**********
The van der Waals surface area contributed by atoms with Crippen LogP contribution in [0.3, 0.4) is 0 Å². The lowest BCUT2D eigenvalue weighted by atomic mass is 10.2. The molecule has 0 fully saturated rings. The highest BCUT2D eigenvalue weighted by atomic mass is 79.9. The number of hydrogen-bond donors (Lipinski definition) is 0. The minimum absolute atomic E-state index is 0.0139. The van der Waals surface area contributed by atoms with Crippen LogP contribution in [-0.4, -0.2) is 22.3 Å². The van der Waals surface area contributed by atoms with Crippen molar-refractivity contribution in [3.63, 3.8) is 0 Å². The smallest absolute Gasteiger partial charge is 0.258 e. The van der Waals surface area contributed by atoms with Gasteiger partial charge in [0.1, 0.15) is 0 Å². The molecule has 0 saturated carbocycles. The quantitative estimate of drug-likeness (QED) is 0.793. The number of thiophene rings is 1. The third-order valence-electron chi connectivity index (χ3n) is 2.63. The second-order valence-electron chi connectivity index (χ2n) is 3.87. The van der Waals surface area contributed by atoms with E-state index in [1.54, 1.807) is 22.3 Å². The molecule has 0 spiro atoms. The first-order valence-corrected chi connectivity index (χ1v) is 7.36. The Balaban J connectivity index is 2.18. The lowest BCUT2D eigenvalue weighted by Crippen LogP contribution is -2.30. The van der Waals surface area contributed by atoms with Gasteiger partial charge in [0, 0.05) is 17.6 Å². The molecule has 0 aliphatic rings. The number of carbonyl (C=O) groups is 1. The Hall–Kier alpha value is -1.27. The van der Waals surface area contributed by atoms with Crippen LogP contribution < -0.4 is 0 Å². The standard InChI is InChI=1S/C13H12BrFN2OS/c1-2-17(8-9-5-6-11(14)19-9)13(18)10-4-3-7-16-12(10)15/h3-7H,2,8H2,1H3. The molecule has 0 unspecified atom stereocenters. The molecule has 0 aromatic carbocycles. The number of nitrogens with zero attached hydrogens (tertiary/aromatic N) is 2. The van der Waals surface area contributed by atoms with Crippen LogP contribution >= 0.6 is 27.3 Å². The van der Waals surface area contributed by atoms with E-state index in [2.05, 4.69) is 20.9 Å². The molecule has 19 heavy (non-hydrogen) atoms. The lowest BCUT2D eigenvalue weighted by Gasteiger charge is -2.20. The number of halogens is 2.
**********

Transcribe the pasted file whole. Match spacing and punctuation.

The van der Waals surface area contributed by atoms with Crippen LogP contribution in [0.3, 0.4) is 0 Å². The lowest BCUT2D eigenvalue weighted by atomic mass is 10.2. The molecule has 0 fully saturated rings. The highest BCUT2D eigenvalue weighted by atomic mass is 79.9. The number of hydrogen-bond donors (Lipinski definition) is 0. The minimum absolute atomic E-state index is 0.0139. The van der Waals surface area contributed by atoms with Crippen LogP contribution in [-0.4, -0.2) is 22.3 Å². The van der Waals surface area contributed by atoms with Crippen molar-refractivity contribution in [3.63, 3.8) is 0 Å². The smallest absolute Gasteiger partial charge is 0.258 e. The van der Waals surface area contributed by atoms with Gasteiger partial charge in [0.1, 0.15) is 0 Å². The molecule has 0 saturated carbocycles. The quantitative estimate of drug-likeness (QED) is 0.793. The number of thiophene rings is 1. The third-order valence-electron chi connectivity index (χ3n) is 2.63. The second-order valence-electron chi connectivity index (χ2n) is 3.87. The van der Waals surface area contributed by atoms with E-state index in [1.54, 1.807) is 22.3 Å². The molecule has 0 spiro atoms. The first-order valence-corrected chi connectivity index (χ1v) is 7.36. The Balaban J connectivity index is 2.18. The lowest BCUT2D eigenvalue weighted by Crippen LogP contribution is -2.30. The van der Waals surface area contributed by atoms with Gasteiger partial charge in [0, 0.05) is 17.6 Å². The molecule has 0 aliphatic rings. The number of carbonyl (C=O) groups is 1. The Hall–Kier alpha value is -1.27. The van der Waals surface area contributed by atoms with Crippen LogP contribution < -0.4 is 0 Å². The standard InChI is InChI=1S/C13H12BrFN2OS/c1-2-17(8-9-5-6-11(14)19-9)13(18)10-4-3-7-16-12(10)15/h3-7H,2,8H2,1H3. The molecule has 0 unspecified atom stereocenters. The molecule has 0 aromatic carbocycles. The number of nitrogens with zero attached hydrogens (tertiary/aromatic N) is 2. The van der Waals surface area contributed by atoms with Crippen LogP contribution >= 0.6 is 27.3 Å². The van der Waals surface area contributed by atoms with E-state index in [2.05, 4.69) is 20.9 Å². The molecule has 19 heavy (non-hydrogen) atoms. The lowest BCUT2D eigenvalue weighted by Gasteiger charge is -2.20. The number of halogens is 2.